The Mucker

By Edgar Rice Burroughs

Page 69

expecting momentarily to be attacked by the guards
which they felt sure Ward would post in expectation of a return of the
mutineers, the moment they discovered that the girl had been taken
from them; but to the surprise of all they reached the cove without
molestation, and when they had crept cautiously to the vicinity of the
sleepers they discovered that all were there, in peaceful slumber, just
as they had left them a few hours before.

Silently the party retraced its steps up the cliff. Theriere and Billy
Byrne brought up the rear.

"What do you make of it anyway, Byrne?" asked the Frenchman.

"If you wanta get it straight, cul," replied the mucker, "I tink youse
know a whole lot more about it dan you'd like to have de rest of us

"What do you mean, Byrne?" cried Theriere. "Out with it now!"

"Sure I'll out wid it. You didn't tink I was bashful didja? Wot fer did
you detail dem two pikers, Miller and Swenson, to guard de skirt fer if
it wasn't fer some special frame-up of yer own? Dey never been in our
gang, and dats just wot you wanted 'em fer. It was easy to tip dem off
to hike out wid de squab, and de first chanct you get you'll hike after
dem, while we hold de bag. Tought you'd double-cross us easy, didn't
yeh? Yeh cheap-skate!"

"Byrne," said Theriere, and it was easy to see that only through the
strength of his will-power did he keep his temper, "you may have cause
to suspect the motives of everyone connected with this outfit. I can't
say that I blame you; but I want you to remember what I say to you now.
There was a time when I fully intended to 'double-cross' you, as you
say--that was before you saved my life. Since then I have been on the
square with you not only in deed but in thought as well. I give you the
word of a man whose word once meant something--I am playing square with
you now except in one thing, and I shall tell you what that is at once.
I do not know where Miss Harding is, or what has happened to her, and
Miller, and Swenson. That is God's truth. Now for the one thing that
I just mentioned. Recently I changed my intentions relative to Miss
Harding. I was after the money the same as the rest--that I am free
to admit; but now I don't give a rap for it, and I had intended
taking advantage of the

Last Page Next Page

Text Comparison with At the Earth's Core

Page 1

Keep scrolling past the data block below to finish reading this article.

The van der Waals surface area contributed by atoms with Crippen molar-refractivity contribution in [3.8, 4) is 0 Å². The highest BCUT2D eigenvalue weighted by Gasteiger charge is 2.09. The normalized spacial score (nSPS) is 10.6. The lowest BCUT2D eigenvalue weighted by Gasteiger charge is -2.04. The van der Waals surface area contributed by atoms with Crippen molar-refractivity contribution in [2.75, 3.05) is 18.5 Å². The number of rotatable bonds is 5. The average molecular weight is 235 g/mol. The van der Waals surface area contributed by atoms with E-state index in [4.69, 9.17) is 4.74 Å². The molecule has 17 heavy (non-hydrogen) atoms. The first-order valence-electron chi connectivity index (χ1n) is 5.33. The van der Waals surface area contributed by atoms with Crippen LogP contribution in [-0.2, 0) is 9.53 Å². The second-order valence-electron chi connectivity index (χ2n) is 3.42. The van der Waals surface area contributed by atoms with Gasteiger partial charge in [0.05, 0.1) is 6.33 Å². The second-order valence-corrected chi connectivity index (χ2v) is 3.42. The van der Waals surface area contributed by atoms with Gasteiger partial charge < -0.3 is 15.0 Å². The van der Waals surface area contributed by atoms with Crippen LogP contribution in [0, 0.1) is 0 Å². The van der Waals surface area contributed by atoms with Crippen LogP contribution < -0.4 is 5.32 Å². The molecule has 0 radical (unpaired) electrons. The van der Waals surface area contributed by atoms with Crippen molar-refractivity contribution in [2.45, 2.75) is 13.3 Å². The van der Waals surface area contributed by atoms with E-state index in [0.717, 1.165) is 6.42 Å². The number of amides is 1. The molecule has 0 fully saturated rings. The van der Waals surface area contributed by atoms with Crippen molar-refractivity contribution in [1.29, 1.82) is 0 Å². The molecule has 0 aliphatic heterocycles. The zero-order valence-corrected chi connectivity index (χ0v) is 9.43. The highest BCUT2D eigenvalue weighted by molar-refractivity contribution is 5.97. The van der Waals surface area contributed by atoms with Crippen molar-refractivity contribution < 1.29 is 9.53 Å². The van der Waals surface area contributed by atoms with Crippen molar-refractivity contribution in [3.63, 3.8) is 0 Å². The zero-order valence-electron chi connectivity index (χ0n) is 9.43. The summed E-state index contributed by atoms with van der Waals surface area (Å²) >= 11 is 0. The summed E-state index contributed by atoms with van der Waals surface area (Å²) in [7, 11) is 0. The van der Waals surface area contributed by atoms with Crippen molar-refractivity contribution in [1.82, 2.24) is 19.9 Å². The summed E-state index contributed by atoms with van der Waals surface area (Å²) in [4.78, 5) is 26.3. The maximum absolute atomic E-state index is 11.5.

All his property was to be mine when I had attained my majority--provided that I had devoted the two years intervening in close application to the great business I was to inherit.
Page 9
II A STRANGE WORLD I was unconscious little more than an instant, for as I lunged forward from the crossbeam to which I had been clinging, and fell with a crash to the floor of the cabin, the shock brought me to myself.
Page 11
"Let us wait and see, David," he replied, "and in the meantime suppose we do a bit of exploring up and down the coast--we may find a native who can enlighten us.
Page 17
Between the huts, which sometimes formed crooked streets, were dead branches and the trunks of small trees which connected the huts upon one tree to those within adjoining trees; the whole network of huts and pathways forming an almost solid flooring a good fifty feet above the ground.
Page 21
My speed and control must both have been above the ordinary, for I made such a record during my senior year at college that overtures were made to me in behalf of one of the great major-league teams; but in the tightest pitch that ever had confronted me in the past I had never been in such need for control as now.
Page 22
The men were heavily bearded, tall and muscular; the women, smaller and more gracefully molded, with great masses of raven hair caught into loose knots upon their heads.
Page 36
"It would be murder, David," he cried.
Page 37
" I replied.
Page 42
It is not the occasional member of its species that is a man hunter--all are man hunters; but they do not confine their foraging to man alone,.
Page 47
The rude shock of awakening to what doubtless might prove some new form of danger was still upon me when I heard a rattling of loose stones from the direction of the bluff, and turning my eyes in that direction I beheld the author of the disturbance, a great copper-colored man, running rapidly toward me.
Page 48
As I looked at that hopeless struggle my eyes met those of the doomed man, and I could have sworn that in his I saw an expression of hopeless appeal.
Page 50
do not know, but in my own was merely the question as to how soon the fellow would recommence hostilities.
Page 55
"Wait and you shall see," replied Ja.
Page 69
What else may I do under the circumstances?" He thought for a moment in silence.
Page 77
They seemed particularly interested in my account of the outer earth and the strange vehicle which had brought Perry and me to Pellucidar.
Page 83
Many Sagoths loitered near the opening.
Page 84
Ghak said they never failed to hunt down their quarry until they had captured it or themselves been turned back by a superior force.
Page 88
Those which I had purloined at Phutra we had not been able to bring along because their size precluded our concealing them within the skins of the Mahars which had brought us safely from the city.
Page 95
" "But I have you now Dian," I cried; "nor shall Jubal, nor any other have you, for.
Page 102
" "But what had that to do with his brothers?" I asked.